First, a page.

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 The Acadian Museum

Living Legends Program

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Erath, Louisiana 70533
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Living Legends

Randy Romero *
Inducted on July 25, 2015

Randy Romero * At the age of nine and a weight of 75 pounds, Randy Romero began to make a name for himself on the quarter-horse bush tracks of Southwest Louisiana. Every weekend leading up to his 16thbirthday, he rode the Louisiana Cajun racing circuit which included Hebert Downs in Abbeville, Coteau Downs in Coteau, Broussard’s Racetrack in Maurice, and Carencro Raceways in Carencro. By the time he began his professional riding career in 1975 at Evangeline Downs in Lafayette, LA, he was already a well-known and seasoned rider. His riding skills, passion, and notoriety made him a much sought after jockey who was never short on mounts. In that same year, he finished third in the All American Futurity in Ruidoso, NM, aboard Rocket’s Magic, a horse trained by his father, Lloyd Romero. Both the horse and Romero’s young riding career caught the interest of movie producers. The classic, Casey’s Shadow, released in 1978, would spotlight Louisiana’s native son. His love for the sport at such a young age fueled a fire in him that would lead him to achieve some of national horse-racing’s top honors.

Romero was born into a racing family on December 22, 1957 in Erath, LA. He attended Erath High School, graduating in 1975. His grandfather, Henry Romero, and his father, Lloyd, owned and trained quarter horses. Randy first got his start on the backs of his father’s horses and other local trainers in the area. Later, he would be at the reins for his brother and horse trainer, Gerald Romero, at Louisiana Downs in Bossier City, and at the Fairgrounds in New Orleans.

In 1983, at Oaklawn Park in Hot Springs, AR, he suffered a major setback that nearly ended his career. He was burned over two-thirds of his body from a freak fire that erupted while he was in the sauna. Through seven months of rehabilitation, he was determined to get back in the saddle again. He returned to racing at the Fairgrounds in New Orleans, winning three of four racing titles and setting a track record of 181 wins.

Nicknamed the “Ragin Cajun,” Romero was also often called the “Ladies Man” for his success in riding fillies. One such mount was Personal Ensign, who went undefeated in 13 races from 1986 to 1988, and was named to American Horse Racing’s Hall of Fame in 1993. To commemorate both the horse and her regular jockey, there is a life size bronze statue of Romero aboard Personal Ensign located in Thoroughbred Park in Lexington, KY. Another notable mount was Go For Wand, which Romero guided to victories in seven major races during 1990. In her last race at Belmont Park in the Breeder’s Cup Distaff, Go For Wand was ahead by a length at the 16th pole when she broke down from an open fracture to her right cannon bone. As the horse fell, she threw Romero, who fractured his pelvis and broke several ribs. The horse was euthanized and Romero spent the next four months recovering from injuries.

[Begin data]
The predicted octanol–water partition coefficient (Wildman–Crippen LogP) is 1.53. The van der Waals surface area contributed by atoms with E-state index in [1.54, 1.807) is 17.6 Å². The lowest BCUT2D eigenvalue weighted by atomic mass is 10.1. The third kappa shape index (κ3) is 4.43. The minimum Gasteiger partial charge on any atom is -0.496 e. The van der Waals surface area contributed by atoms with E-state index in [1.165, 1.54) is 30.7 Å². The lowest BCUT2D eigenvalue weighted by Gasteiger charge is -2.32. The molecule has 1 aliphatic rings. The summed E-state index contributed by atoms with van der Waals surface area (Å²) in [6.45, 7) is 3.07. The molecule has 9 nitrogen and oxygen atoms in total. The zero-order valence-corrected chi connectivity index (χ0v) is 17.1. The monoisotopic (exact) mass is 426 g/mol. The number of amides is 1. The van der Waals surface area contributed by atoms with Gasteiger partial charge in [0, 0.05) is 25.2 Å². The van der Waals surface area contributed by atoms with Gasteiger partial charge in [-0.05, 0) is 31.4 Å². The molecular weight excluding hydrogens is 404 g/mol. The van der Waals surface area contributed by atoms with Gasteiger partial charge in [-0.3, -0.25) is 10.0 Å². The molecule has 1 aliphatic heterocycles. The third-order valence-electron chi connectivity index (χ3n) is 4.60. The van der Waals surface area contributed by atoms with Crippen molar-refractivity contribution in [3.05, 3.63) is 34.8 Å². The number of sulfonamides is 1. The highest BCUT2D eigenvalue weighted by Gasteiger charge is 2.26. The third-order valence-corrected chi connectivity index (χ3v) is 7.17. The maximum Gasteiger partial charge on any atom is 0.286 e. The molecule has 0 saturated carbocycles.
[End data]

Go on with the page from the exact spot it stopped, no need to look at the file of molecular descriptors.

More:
While Romero met with great success as a jockey, the down side of his career were the race-related injuries requiring over 20 surgeries. Due to health issues, he retired in 1999 at the age of 43. For a few years he worked as a jockey’s agent and for trainer Dallas Stewart. In 2004, along with Shane Sellers, he was featured in an HBO documentary entitled Jockey, about the health problems resulting from racing injuries and the long-term effects of bulimia as an attempt to maintain low racing weights. His career was the subject of a 2010 Horse Racing Television’s (HRTV) Eclipse award-winning documentary, Inside Information: Randy Romero. In 2010, Randy Romero’s Remarkable Ride was written by Bill Heller and published by Pelican Press. The book is a testament to his stellar career, strength, and fortitude. Romero was also featured in a recent documentary, Cajun Jockeys, which takes him full circle back to the stories of the bush tracks where it all began for him.

During his 26 year career, Romero won three Breeder’s Cup races, 122 stakes races, and riding titles at ten different race tracks including Belmont, Arlington, Gulf Stream, Hialeah, Keeneland, The Fairgrounds, and Louisiana Downs. He became the first rider at Keeneland to win five consecutive races in a day. Nine of his 26,091 mounts were in the Kentucky Derby at Churchill Downs. He’s ridden internationally at race tracks in Tokyo, Hong Kong, England, France, and Canada. He’s tallied 4,285 career wins and total career earnings amounting to $75,264,198.

Romero shares a coveted place in three Halls of Fame: Louisiana Sports Hall of Fame, Natchitoches, LA (2005); Fairgrounds Hall of Fame, New Orleans, LA; and the National Museum of Racing Hall of Fame, Saratoga, NY (2010)

Romero has one son, Randy Romero II, and three grandchildren, Tyler, Mia, and Mason. After having lived many places across the US, Randy returned to Acadiana a few years ago and is currently back at home in Erath.

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